The combination of a dental implant and crown are often used as a replacement option for patients who are missing a single tooth. Other solutions, such as an implant supported bridge or an implant supported denture may be better suited for patients who are missing multiple teeth. However, it is possible to use individual dental implants and crowns for replacing numerous missing teeth.
The placement of a dental crown is the last stage of the dental implant procedure. Once the implants are completely integrated with the bone, the dentist schedules a follow-up surgery to expose the top of the implant. A collar is then placed over the implant to ensure the gums properly heal. Once healed, the collar is removed and the abutment is placed. Impressions of the abutment are taken for the creation of the dental crown.
Dental Crown Placement
Once the abutment is secured to the implant, the dentist places a temporary crown. In some cases, the healing collar is not required and the abutment and temporary crown are immediately placed.
The temporary crown will stay in place for four to six weeks. The gum heals around the crown for a natural appearance. While the temporary crown is not as strong as the permanent crown, it helps protect the implant while the permanent crown is created.
Once the temporary crown is placed, the permanent dental crown is created in a dental lab. The process for producing the permanent crown can take a few weeks or less. The lab technician will use teeth impressions to create an accurate and natural-looking artificial crown. As a result, multiple appointments may be required for the placement of the crown.
Prosthetic Crown Selection
The dentist will work with patients to determine which type of prosthetic crown solution is idea. Prosthetic crown options include removable, fixed or hybrid prosthetics.
- Removable prosthetics: this option is equivalent to a regular removable denture and may be full or partial. The dental crown is enclosed at the base using a gum-like plastic. It is mounted to a metal platform which is connected to the implant abutment. The mechanisms securely snap together but can be removed as needed for repair or to clean.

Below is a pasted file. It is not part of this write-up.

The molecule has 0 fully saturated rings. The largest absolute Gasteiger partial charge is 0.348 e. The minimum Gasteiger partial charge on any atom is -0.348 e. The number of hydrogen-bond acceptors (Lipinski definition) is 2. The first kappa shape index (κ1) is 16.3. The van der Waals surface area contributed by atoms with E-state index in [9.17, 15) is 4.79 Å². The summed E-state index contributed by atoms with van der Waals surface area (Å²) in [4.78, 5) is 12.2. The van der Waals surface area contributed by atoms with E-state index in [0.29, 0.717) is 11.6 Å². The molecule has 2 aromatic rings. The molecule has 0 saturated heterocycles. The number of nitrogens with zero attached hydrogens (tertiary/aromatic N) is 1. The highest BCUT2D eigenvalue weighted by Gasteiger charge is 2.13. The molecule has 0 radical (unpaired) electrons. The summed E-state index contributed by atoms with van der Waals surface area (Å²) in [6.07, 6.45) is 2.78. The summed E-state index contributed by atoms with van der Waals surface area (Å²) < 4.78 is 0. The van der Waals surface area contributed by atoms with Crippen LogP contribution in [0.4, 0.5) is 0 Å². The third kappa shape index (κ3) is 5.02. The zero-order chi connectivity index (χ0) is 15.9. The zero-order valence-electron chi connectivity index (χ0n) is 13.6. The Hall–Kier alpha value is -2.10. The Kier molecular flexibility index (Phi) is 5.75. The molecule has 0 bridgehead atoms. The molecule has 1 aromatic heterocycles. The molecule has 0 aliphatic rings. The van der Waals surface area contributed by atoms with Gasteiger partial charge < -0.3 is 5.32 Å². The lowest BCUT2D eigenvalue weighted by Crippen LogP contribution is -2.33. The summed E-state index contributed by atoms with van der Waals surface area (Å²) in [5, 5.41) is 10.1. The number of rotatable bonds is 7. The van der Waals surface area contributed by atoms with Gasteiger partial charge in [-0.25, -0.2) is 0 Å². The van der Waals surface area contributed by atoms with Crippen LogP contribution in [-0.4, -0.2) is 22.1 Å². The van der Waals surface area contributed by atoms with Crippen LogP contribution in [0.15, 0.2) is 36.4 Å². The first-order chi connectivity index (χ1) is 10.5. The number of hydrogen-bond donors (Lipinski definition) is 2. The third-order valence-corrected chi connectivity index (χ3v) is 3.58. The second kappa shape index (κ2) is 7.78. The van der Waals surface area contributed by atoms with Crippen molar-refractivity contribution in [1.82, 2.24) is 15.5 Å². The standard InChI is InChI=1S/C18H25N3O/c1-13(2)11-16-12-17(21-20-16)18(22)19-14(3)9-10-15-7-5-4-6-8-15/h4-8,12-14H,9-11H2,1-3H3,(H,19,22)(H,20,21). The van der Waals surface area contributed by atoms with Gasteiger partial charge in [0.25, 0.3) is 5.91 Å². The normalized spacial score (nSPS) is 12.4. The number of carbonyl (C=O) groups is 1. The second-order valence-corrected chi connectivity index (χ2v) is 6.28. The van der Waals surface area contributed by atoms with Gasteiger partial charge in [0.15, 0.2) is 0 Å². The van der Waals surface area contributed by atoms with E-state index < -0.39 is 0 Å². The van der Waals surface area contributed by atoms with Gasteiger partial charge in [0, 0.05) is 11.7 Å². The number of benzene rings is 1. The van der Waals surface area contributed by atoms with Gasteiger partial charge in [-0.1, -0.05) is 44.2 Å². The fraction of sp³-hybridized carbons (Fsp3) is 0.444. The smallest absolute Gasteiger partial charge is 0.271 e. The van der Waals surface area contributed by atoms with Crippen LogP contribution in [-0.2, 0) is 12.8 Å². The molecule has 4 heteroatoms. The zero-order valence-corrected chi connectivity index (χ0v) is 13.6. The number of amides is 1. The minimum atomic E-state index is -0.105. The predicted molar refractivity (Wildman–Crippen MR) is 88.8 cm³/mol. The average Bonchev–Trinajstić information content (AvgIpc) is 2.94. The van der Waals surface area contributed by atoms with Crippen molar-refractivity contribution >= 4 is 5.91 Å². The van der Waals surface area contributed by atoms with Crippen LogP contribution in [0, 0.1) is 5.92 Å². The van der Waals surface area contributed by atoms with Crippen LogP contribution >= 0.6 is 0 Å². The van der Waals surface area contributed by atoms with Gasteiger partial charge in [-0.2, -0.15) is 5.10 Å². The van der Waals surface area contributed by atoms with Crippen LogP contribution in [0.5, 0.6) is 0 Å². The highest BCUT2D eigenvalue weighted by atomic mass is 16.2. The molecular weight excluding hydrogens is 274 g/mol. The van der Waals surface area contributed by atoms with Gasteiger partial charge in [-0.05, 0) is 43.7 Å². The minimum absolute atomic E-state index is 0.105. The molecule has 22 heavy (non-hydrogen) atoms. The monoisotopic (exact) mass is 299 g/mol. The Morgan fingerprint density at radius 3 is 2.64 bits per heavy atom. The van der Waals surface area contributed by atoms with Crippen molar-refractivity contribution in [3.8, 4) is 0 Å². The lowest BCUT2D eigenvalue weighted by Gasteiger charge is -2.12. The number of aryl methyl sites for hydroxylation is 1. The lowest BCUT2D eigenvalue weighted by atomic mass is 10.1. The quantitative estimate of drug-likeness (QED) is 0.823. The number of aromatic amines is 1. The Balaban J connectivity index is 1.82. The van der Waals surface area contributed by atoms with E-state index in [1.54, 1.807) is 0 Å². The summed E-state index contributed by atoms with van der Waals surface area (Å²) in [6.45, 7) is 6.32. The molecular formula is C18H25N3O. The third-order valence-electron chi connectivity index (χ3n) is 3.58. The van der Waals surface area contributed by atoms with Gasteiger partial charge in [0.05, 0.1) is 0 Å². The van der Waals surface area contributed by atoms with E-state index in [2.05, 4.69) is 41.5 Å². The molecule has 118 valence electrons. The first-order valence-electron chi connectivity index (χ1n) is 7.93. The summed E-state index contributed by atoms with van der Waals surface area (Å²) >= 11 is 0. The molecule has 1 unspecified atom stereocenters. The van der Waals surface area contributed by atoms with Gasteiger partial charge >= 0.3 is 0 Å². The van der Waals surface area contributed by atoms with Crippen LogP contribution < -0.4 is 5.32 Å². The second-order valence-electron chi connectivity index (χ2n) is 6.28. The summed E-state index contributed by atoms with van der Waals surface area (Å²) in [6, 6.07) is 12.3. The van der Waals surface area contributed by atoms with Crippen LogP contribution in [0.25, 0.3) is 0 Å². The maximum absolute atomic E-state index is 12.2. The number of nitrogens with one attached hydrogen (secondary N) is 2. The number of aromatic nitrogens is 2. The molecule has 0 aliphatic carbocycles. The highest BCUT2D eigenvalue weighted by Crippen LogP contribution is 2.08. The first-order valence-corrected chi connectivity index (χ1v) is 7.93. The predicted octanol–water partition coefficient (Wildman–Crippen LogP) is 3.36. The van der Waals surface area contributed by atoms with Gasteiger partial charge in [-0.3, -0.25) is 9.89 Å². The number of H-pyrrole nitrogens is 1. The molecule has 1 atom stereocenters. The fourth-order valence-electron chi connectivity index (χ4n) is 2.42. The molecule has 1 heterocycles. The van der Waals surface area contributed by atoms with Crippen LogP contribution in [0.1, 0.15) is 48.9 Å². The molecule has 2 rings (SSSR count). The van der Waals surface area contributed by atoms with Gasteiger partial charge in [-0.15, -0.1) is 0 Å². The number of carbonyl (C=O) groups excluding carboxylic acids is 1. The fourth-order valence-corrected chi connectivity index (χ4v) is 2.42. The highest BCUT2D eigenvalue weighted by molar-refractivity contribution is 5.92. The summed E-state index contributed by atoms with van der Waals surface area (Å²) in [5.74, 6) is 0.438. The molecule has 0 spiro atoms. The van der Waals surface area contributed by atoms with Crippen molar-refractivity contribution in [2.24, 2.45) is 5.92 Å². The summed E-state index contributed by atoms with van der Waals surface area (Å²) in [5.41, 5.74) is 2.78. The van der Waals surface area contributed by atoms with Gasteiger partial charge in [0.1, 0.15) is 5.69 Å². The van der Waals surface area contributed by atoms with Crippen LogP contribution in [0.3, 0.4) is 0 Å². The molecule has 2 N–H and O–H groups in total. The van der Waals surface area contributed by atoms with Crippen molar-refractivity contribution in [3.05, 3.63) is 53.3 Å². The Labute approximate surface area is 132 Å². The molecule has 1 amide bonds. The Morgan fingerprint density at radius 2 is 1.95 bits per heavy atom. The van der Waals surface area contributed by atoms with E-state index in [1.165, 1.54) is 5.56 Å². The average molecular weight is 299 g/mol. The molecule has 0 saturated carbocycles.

- Fixed prosthetics: when a fixed prosthetic is used, the dental crown is permanently bonded or screwed to the single implant abutment. Once placed, the tooth cannot be removed. Because implants are strong and secure, it is possible for the implant to support multiple teeth if they are connected.
Once the crown is created by the dental lab, the dentist confirms that the crown was properly created. This evaluation includes evaluating the size, fit and appearance of the crown. The crown will also be compared to the existing natural teeth prior to cementing it in place.
Local anesthesia is used to numb the area during the crown placement. Dentists use dental cement to bind the crown on the tooth. When needed, minor adjustments can be made to the shape of the crown, this is especially when the teeth do not properly align.
Once the dental crown is cemented or screwed into place on the implant, the prosthetic tooth appears and functions just as the natural tooth would. The procedure for placing a crown is simple and typically requires one or two visits to the dentist.